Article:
With ADP out of the way, and providing no guidance to an extreme NFP print one way or another, we once again turn to Gallup. As a reminder, a few days ago we showed that things are bad and getting worse for America's job prospects following direct polling land as relates to unemployment on a seasonally unadjusted basis. Today, the polling group has released its seasonally adjusted unemployment number and how it compares to the BLS' own estimation of the labor market. In a word: it is not pretty (which, again, is good for those who are hoping and praying St. Ben will keep the monetary Kool Aid running for a little bit longer): at 8.6% it is over 1% higher than the BLS' reported print, and is the highest since the end of 2011.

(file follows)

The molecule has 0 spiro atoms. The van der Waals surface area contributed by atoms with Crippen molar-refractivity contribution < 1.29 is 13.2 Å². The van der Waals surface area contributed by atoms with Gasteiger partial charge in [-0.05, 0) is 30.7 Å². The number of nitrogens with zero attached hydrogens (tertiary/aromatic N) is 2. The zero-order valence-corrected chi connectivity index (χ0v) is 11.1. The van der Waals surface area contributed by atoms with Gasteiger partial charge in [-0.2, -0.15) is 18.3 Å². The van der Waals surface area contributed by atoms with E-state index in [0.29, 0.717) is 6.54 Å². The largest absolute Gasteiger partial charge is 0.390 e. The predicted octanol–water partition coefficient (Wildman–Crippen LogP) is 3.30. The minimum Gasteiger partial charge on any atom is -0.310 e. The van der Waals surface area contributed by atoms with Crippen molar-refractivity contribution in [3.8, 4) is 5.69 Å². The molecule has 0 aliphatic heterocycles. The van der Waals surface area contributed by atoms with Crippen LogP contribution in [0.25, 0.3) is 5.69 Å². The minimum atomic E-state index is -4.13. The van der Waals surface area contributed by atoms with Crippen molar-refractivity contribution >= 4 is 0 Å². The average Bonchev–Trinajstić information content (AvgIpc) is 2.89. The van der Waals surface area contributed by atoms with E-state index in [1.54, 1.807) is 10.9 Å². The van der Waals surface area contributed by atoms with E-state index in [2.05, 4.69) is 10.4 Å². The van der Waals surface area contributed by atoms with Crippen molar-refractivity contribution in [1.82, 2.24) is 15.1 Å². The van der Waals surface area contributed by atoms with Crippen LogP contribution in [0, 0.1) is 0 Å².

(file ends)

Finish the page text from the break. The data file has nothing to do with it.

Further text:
Gallup tracks daily the percentage of U.S. adults, ages 18 and older, who are unemployed. "Unemployed" respondents are those who are not employed, even for one hour a week, but are available and looking for work. Unemployment is calculated as a percent of the workforce. Monthly results reflect an average of the calendar month, based on telephone interviews with approximately 30,000 adults. Gallup adjusts its unemployment rate using the seasonal adjustment the BLS used in the same month in the prior year.